The other two challenges that water companies needed to address once they identified the leaks is the management and repair of leaks. Management of leaks can in the way of controlling the water  pressure during off peak hours in order to reduce the amount of non revenue water losses. Ultimately this is not a long term solution, and planning to repair the leak should be the top priority. In the case where water utilities are short staffed or under funded or water is inexpensive, managing the leak may be the better option. These issues are not the main scope of this article, however they are important to keep in mind in order to understand the next upgrade of smart meters.

The next generation of innovation in acoustic technology includes enhanced sensors to increase the precision of detecting leaks called ultrasonic.

What is ultrasonic technology and how does it work?

Imagine two equally strong swimmers crossing a river on the same diagonal line, one with the flow and the other against the flow. The swimmer moving with the flow needs much less time to reach the opposite bank.

Ultrasonic waves behave the same way. Two sensors (A and B) send ultrasonic pulses back and forth between two opposite points in the meter. In one direction, from A to B, the measurement is with the flow of the water. In the other direction, from B to A, the measurement is against the flow.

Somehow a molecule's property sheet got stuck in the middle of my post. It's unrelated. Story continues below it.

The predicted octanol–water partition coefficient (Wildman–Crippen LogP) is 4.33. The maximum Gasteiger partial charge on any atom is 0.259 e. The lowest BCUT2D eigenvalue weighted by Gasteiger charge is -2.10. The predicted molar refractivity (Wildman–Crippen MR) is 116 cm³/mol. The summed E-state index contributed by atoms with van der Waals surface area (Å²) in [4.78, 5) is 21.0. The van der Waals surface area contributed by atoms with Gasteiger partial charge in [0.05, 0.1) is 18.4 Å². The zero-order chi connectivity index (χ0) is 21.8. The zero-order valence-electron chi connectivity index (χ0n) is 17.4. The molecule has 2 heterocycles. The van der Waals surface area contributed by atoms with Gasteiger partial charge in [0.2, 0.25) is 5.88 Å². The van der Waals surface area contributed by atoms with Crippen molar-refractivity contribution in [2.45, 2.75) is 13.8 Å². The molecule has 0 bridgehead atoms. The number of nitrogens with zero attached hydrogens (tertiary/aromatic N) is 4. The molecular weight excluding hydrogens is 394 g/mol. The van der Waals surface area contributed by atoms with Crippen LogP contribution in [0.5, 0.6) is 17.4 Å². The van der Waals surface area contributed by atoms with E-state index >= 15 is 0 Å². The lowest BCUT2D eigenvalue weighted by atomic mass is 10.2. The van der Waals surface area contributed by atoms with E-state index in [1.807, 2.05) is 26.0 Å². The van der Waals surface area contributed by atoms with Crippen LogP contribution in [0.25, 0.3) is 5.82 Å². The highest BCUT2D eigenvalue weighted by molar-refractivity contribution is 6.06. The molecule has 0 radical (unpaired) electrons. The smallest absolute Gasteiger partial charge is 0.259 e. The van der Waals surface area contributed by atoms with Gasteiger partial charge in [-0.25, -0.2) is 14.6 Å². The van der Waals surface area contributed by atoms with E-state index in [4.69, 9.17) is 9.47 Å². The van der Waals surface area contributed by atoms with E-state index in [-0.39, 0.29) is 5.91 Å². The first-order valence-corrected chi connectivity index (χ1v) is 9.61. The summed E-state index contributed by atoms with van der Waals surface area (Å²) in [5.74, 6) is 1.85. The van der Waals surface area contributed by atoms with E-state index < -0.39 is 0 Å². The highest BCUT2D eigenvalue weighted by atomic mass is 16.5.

The transit time (t) between Sensor A and B (tAB) (with the flow) and between Sensor B and A (tBA) (against the flow) are measured continuously. For every 100 measurements, the total of the tAB measurements is subtracted from the total of the tBA measurements. The result is a highly accurate average of the flow velocity (mean flow velocity, or Vm): 100tBA – 100tAB = Vm

Once the average flow velocity is known, it is one more easy step to calculate the flow rate of the water moving through the meter: the Vm is multiplied by the area of the cross-section of the water meter chamber.

Benefits of enhanced measurement and detection

Circling back to improving customer satisfaction, improving utility operations, and preventative planning, the advanced technology benefits all three. Water utility companies are empowered with more data that allow them to make smarter management decisions.

Utility operations are the most significant one that is affected by the advanced monitoring and detection. Smart water meters remote access compared to manual readings reduces staff costs and human errors, not to mention valuable time. The data also allows utilities staff to determine the severity of an issue and therefore concentrate on the higher risk issues.

As more smart meters are being installed around the world, we are definitely heading in the right direction to ensure the protection of our water supply.